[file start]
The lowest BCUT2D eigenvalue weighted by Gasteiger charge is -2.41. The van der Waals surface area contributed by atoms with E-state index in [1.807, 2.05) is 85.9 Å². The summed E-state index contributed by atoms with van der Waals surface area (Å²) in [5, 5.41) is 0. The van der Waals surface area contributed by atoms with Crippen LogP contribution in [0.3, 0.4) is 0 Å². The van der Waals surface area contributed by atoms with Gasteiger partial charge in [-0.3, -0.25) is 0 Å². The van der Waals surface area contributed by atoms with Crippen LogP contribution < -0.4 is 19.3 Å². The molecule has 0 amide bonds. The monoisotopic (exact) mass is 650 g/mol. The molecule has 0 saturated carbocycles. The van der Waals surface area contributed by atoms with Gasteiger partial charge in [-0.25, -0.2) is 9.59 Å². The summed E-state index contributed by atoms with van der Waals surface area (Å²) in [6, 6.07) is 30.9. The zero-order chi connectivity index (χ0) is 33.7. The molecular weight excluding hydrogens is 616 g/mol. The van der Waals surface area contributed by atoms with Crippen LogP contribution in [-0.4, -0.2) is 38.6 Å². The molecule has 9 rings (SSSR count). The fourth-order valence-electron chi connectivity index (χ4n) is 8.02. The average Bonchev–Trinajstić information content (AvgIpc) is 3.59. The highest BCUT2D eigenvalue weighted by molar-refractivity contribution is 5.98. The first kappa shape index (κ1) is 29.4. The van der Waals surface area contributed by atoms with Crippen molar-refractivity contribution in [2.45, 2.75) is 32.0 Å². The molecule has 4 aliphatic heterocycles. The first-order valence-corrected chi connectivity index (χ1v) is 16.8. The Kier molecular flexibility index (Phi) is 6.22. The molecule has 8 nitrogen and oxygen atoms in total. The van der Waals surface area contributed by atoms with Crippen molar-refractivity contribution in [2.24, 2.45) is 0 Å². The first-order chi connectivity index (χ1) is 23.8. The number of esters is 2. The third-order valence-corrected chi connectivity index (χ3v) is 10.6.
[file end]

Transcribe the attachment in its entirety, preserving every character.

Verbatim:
The lowest BCUT2D eigenvalue weighted by Gasteiger charge is -2.41. The van der Waals surface area contributed by atoms with E-state index in [1.807, 2.05) is 85.9 Å². The summed E-state index contributed by atoms with van der Waals surface area (Å²) in [5, 5.41) is 0. The van der Waals surface area contributed by atoms with Crippen LogP contribution in [0.3, 0.4) is 0 Å². The van der Waals surface area contributed by atoms with Gasteiger partial charge in [-0.3, -0.25) is 0 Å². The van der Waals surface area contributed by atoms with Crippen LogP contribution < -0.4 is 19.3 Å². The molecule has 0 amide bonds. The monoisotopic (exact) mass is 650 g/mol. The molecule has 0 saturated carbocycles. The van der Waals surface area contributed by atoms with Gasteiger partial charge in [-0.25, -0.2) is 9.59 Å². The summed E-state index contributed by atoms with van der Waals surface area (Å²) in [6, 6.07) is 30.9. The zero-order chi connectivity index (χ0) is 33.7. The molecular weight excluding hydrogens is 616 g/mol. The van der Waals surface area contributed by atoms with Crippen LogP contribution in [-0.4, -0.2) is 38.6 Å². The molecule has 9 rings (SSSR count). The fourth-order valence-electron chi connectivity index (χ4n) is 8.02. The average Bonchev–Trinajstić information content (AvgIpc) is 3.59. The highest BCUT2D eigenvalue weighted by molar-refractivity contribution is 5.98. The first kappa shape index (κ1) is 29.4. The van der Waals surface area contributed by atoms with Crippen molar-refractivity contribution in [2.45, 2.75) is 32.0 Å². The molecule has 4 aliphatic heterocycles. The first-order valence-corrected chi connectivity index (χ1v) is 16.8. The Kier molecular flexibility index (Phi) is 6.22. The molecule has 8 nitrogen and oxygen atoms in total. The van der Waals surface area contributed by atoms with Crippen molar-refractivity contribution in [2.24, 2.45) is 0 Å². The first-order chi connectivity index (χ1) is 23.8. The number of esters is 2. The third-order valence-corrected chi connectivity index (χ3v) is 10.6.